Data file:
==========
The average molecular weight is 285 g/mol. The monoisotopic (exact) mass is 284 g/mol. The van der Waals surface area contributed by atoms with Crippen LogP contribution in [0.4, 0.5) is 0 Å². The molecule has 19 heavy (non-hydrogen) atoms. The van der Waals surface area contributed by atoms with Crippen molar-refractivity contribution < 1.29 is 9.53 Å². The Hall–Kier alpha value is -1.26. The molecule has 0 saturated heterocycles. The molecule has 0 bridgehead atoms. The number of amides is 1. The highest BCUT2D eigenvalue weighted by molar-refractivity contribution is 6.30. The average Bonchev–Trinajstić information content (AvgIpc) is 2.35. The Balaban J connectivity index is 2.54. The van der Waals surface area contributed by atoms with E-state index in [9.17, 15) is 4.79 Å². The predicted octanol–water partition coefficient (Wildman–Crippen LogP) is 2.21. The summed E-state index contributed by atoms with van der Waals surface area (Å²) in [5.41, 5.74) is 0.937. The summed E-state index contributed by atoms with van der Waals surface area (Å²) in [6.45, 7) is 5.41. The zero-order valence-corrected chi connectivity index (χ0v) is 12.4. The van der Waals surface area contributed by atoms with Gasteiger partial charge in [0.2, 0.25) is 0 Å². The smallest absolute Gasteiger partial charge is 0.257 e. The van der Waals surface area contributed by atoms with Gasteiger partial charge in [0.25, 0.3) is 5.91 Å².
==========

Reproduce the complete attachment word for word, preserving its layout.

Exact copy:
The average molecular weight is 285 g/mol. The monoisotopic (exact) mass is 284 g/mol. The van der Waals surface area contributed by atoms with Crippen LogP contribution in [0.4, 0.5) is 0 Å². The molecule has 19 heavy (non-hydrogen) atoms. The van der Waals surface area contributed by atoms with Crippen molar-refractivity contribution < 1.29 is 9.53 Å². The Hall–Kier alpha value is -1.26. The molecule has 0 saturated heterocycles. The molecule has 0 bridgehead atoms. The number of amides is 1. The highest BCUT2D eigenvalue weighted by molar-refractivity contribution is 6.30. The average Bonchev–Trinajstić information content (AvgIpc) is 2.35. The Balaban J connectivity index is 2.54. The van der Waals surface area contributed by atoms with E-state index in [9.17, 15) is 4.79 Å². The predicted octanol–water partition coefficient (Wildman–Crippen LogP) is 2.21. The summed E-state index contributed by atoms with van der Waals surface area (Å²) in [5.41, 5.74) is 0.937. The summed E-state index contributed by atoms with van der Waals surface area (Å²) in [6.45, 7) is 5.41. The zero-order valence-corrected chi connectivity index (χ0v) is 12.4. The van der Waals surface area contributed by atoms with Gasteiger partial charge in [0.2, 0.25) is 0 Å². The smallest absolute Gasteiger partial charge is 0.257 e. The van der Waals surface area contributed by atoms with Gasteiger partial charge in [0.25, 0.3) is 5.91 Å².